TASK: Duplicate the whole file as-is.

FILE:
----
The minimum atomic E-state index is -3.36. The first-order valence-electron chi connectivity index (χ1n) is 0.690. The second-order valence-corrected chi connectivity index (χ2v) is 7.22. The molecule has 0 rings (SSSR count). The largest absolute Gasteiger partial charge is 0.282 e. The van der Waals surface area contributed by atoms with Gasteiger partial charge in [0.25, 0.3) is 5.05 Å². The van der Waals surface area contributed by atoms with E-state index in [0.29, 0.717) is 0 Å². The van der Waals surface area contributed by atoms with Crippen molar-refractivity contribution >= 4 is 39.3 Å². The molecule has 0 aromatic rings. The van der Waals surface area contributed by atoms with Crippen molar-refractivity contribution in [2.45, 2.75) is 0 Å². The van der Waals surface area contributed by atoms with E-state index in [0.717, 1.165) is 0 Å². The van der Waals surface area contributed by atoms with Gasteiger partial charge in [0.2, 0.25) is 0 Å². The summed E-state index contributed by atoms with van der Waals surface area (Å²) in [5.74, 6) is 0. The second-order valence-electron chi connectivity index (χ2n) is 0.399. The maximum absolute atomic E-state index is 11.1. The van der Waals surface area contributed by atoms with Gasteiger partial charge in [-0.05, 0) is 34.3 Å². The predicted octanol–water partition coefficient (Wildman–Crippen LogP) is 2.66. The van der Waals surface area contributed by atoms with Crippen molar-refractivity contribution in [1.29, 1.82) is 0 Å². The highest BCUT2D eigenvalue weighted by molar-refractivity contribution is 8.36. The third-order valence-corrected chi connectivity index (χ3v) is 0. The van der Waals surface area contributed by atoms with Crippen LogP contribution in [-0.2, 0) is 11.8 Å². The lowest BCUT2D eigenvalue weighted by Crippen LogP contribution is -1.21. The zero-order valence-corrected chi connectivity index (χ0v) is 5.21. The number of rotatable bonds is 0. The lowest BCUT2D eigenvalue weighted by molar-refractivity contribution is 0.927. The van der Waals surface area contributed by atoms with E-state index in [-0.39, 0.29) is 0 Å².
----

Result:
The minimum atomic E-state index is -3.36. The first-order valence-electron chi connectivity index (χ1n) is 0.690. The second-order valence-corrected chi connectivity index (χ2v) is 7.22. The molecule has 0 rings (SSSR count). The largest absolute Gasteiger partial charge is 0.282 e. The van der Waals surface area contributed by atoms with Gasteiger partial charge in [0.25, 0.3) is 5.05 Å². The van der Waals surface area contributed by atoms with E-state index in [0.29, 0.717) is 0 Å². The van der Waals surface area contributed by atoms with Crippen molar-refractivity contribution >= 4 is 39.3 Å². The molecule has 0 aromatic rings. The van der Waals surface area contributed by atoms with Crippen molar-refractivity contribution in [2.45, 2.75) is 0 Å². The van der Waals surface area contributed by atoms with E-state index in [0.717, 1.165) is 0 Å². The van der Waals surface area contributed by atoms with Gasteiger partial charge in [0.2, 0.25) is 0 Å². The summed E-state index contributed by atoms with van der Waals surface area (Å²) in [5.74, 6) is 0. The second-order valence-electron chi connectivity index (χ2n) is 0.399. The maximum absolute atomic E-state index is 11.1. The van der Waals surface area contributed by atoms with Gasteiger partial charge in [-0.05, 0) is 34.3 Å². The predicted octanol–water partition coefficient (Wildman–Crippen LogP) is 2.66. The van der Waals surface area contributed by atoms with Crippen molar-refractivity contribution in [1.29, 1.82) is 0 Å². The highest BCUT2D eigenvalue weighted by molar-refractivity contribution is 8.36. The third-order valence-corrected chi connectivity index (χ3v) is 0. The van der Waals surface area contributed by atoms with Crippen LogP contribution in [-0.2, 0) is 11.8 Å². The lowest BCUT2D eigenvalue weighted by Crippen LogP contribution is -1.21. The zero-order valence-corrected chi connectivity index (χ0v) is 5.21. The number of rotatable bonds is 0. The lowest BCUT2D eigenvalue weighted by molar-refractivity contribution is 0.927. The van der Waals surface area contributed by atoms with E-state index in [-0.39, 0.29) is 0 Å².